I'm working on a seismic alert network and seismograph station at my school in Puerto Rico. We're building a solar system for the system to continue running during a potential seismic event. The system only consumes about 10 Watts, but with the satellite internet equipment it might go up to about 40 Watts. Based on my calculations, the needed battery bank will be about 200AH (12V System with AGM batteries for safety). This goes a bit over our budget, so I thought of redesigning the system so it would be more of a "backup" instead of 24/7 solar power.


Could I use a relay to change the load to battery power if the mains electricity power goes out? This way, the satellite internet equipment will always be powered by the school's mains electricity, but once it goes out, it automatically changes to battery power from the solar system.

What I had in mind

I thought of using a relay to control the change as follows:

Common: Load Positive (AC)

Normally Disconnected: Mains Electricity Positive (AC)

Normally Connected: Solar System Battery Power Positive (AC)

The relay will be activated with a 5V Power Supply connected to the school's mains electricity, so if the power goes out, it will transfer the load (satellite internet equipment) to the battery backup power.

What I want to accomplish with this

So what I'm thinking is that by maintaining the satellite internet equipment connected the majority of the time to mains electricity, I can downsize a bit the battery capacity needed for the solar system, since it will only consume the 10 Watts from the seismograph. Then in the event of a power outage, it will provide some hours of power to the internet system, even if it goes out before the sun goes up again.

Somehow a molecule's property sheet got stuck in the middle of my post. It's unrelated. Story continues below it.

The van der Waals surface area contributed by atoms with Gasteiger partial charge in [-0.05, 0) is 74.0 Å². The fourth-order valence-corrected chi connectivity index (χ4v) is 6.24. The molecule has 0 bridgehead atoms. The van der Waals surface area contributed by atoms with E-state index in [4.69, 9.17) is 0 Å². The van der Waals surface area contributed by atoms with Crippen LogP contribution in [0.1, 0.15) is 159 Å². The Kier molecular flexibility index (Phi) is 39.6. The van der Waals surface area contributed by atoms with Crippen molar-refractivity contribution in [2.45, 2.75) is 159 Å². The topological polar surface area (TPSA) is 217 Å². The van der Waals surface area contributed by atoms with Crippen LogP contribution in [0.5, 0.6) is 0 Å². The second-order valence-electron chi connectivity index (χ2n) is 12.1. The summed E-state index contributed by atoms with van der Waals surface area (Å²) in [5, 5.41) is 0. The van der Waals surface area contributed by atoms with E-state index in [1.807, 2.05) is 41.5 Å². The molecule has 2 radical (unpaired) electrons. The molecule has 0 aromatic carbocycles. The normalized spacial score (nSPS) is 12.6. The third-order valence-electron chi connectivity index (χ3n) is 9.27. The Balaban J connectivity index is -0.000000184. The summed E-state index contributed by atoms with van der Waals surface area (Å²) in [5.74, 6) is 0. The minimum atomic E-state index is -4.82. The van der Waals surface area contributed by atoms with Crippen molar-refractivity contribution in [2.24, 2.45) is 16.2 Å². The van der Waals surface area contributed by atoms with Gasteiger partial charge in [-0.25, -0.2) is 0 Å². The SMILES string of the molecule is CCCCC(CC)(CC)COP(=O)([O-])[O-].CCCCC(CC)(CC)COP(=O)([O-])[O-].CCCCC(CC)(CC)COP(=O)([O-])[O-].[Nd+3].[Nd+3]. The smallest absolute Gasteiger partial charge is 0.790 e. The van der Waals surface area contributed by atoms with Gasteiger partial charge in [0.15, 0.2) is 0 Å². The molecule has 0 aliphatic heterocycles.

Is this an automatic transfer switch I'm referring to?

Feel free to give suggestions about the system, if it could work, if it would be dangerous, or if there's a better solution to it! I appreciate your feedback!


2 Answers 2


Should this be your schematic, it would be quite okay.

enter image description here

  • \$\begingroup\$ That’s exactly how I imagined it! Thank you very much!! PS. What software you used to make that schematic? I haven’t worked much with schematics (only fritzing) and haven’t found a good program for it! \$\endgroup\$
    – AxelSariel
    Commented Aug 10, 2020 at 2:26
  • \$\begingroup\$ Anytime, AxelSariel! I prepare my schematics using MS Excel. Many thanks. \$\endgroup\$
    – vu2nan
    Commented Aug 10, 2020 at 4:03
  • \$\begingroup\$ That's awesome! I'll check it out, thanks! \$\endgroup\$
    – AxelSariel
    Commented Aug 10, 2020 at 9:31

An alternative to your proposed approach is the "online UPS" strategy:

  • Connect the loads to the battery.
  • Connect a mains-powered battery charger to the battery.
  • Connect a solar battery charger to the battery.

And that's it — no switching devices at all. It's the same way a car battery system works — there's one circuit that the battery, charger (engine-driven alternator), and loads all connect to (except that the ignition switch exists to turns off the loads).

As long as your mains battery charger is capable of supplying enough current to power the loads, it'll work continuously without significant charge-discharge cycling of the battery.

The advantages of this are:

  • There will be no potential interruption of power to the load between the time the main power supply shuts down and the 'detector' power supply lets the relay open (which might be surprisingly long since the relay will be a small load).
  • There are fewer components and circuits involved.


  • The mains-powered battery charger should be one designed for this type of continuous maintenance application — not a one-time fast charging cycle while there's no load attached. I'm afraid I don't have a recommendation for how to identify a suitable charger as I haven't personally built or researched one of these systems.
  • In this arrangement, which power source powers the load will depend on the "float voltage" of the mains charger versus the solar charger. If you want to make the most use of solar power, then the solar charger's float voltage must be higher than the mains charger's float voltage. (They should both be below or equal to the recommended float voltage for the specific type of lead acid battery you are using.)

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